The Sennheiser Profile USB also lacks a range of audio pickup patterns. Many streaming microphones today offer up to four polar patterns (which pick up audio in different ways). Stereo records audio on the left and right, omni records in all directions (great for meetings), bidirectional is helpful for interviews, and cardioid patterns capture sounds in front of the microphone.
The Sennheiser USB profile mic is limited to cardioid, which is a shame since it reduces its versatility, but if all you want to do is record your own voice it doesn’t matter anyway. The mic is ideal for podcasting alone, Zoom calls, recording audio for socials like YouTube videos, and game streaming. It’ll record your vocals clearly and easily.
Looking at the competition, the Elgato Wave:3 is a cardioid microphone, the Joby Wavo pod offers both cardioid and omnidirectional polar patterns so that you can switch to interview mode in seconds, while the HyperX Quadcast S and Blue Yeti both have four polar patterns.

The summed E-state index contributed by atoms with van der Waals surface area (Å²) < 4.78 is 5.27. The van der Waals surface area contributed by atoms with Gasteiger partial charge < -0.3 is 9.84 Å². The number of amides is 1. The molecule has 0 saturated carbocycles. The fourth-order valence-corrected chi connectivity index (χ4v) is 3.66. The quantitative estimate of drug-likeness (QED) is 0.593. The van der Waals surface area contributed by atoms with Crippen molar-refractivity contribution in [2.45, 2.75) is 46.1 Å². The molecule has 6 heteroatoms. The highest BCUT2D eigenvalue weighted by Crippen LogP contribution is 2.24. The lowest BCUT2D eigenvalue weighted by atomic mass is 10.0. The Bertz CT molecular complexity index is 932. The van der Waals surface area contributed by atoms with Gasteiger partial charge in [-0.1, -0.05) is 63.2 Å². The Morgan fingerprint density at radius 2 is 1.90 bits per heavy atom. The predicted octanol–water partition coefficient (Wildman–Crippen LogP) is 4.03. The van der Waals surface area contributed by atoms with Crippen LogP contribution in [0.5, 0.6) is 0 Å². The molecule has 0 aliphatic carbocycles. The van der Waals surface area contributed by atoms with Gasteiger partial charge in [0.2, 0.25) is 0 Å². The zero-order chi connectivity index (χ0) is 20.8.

You can either buy the Sennheiser Profile USB microphone with a boom arm (this is called the Streaming Set) or on its own with a screw-on table stand. Consider what you plan to use the mic for, as the streaming set costs $199 (£170) against the $129 (£109) tabletop version.
I have the 3-point boom arm, and I’ve been impressed by its sturdiness, versatility of positioning, and cable guide to keep my desk free. I still feel that this kit should come with a base, though. I don’t always want or need the boom arm in place, and I begrudge paying separately for a metal base when it could have come in the box.
In the slimline box, the microphone comes packaged in a drawstring pouch, along with the folded boom arm, and 3-meter USB-C Cable, and a safety guide. One thing I always enjoy about Sennheiser products is their satisfying build quality, and the Profile USB is no different.
The microphone is built from metal, and it feels cool and premium in the hand, compared to the slightly plastic Joby Wavo Pod I’ve used previously. I managed to get the boom arm screwed onto my standing desk in seconds, and the mic is ready to go in about three minutes as it was picked up automatically by my iMac.
On the front of the mic, there are four physical dials; a mute button with an LED ring, a gain control with an LED ring to highlight any audio clipping, a mix control to balance microphone and device levels, and a volume control for headphones. On the back of the mix, there’s a 3.5 mm headphone output and the USB-C cable input. Some mics at this price only have a volume and mute button on the front, so instantly it’s nice to have all of these within reach, especially as the Profile USB doesn’t come with any mixing software.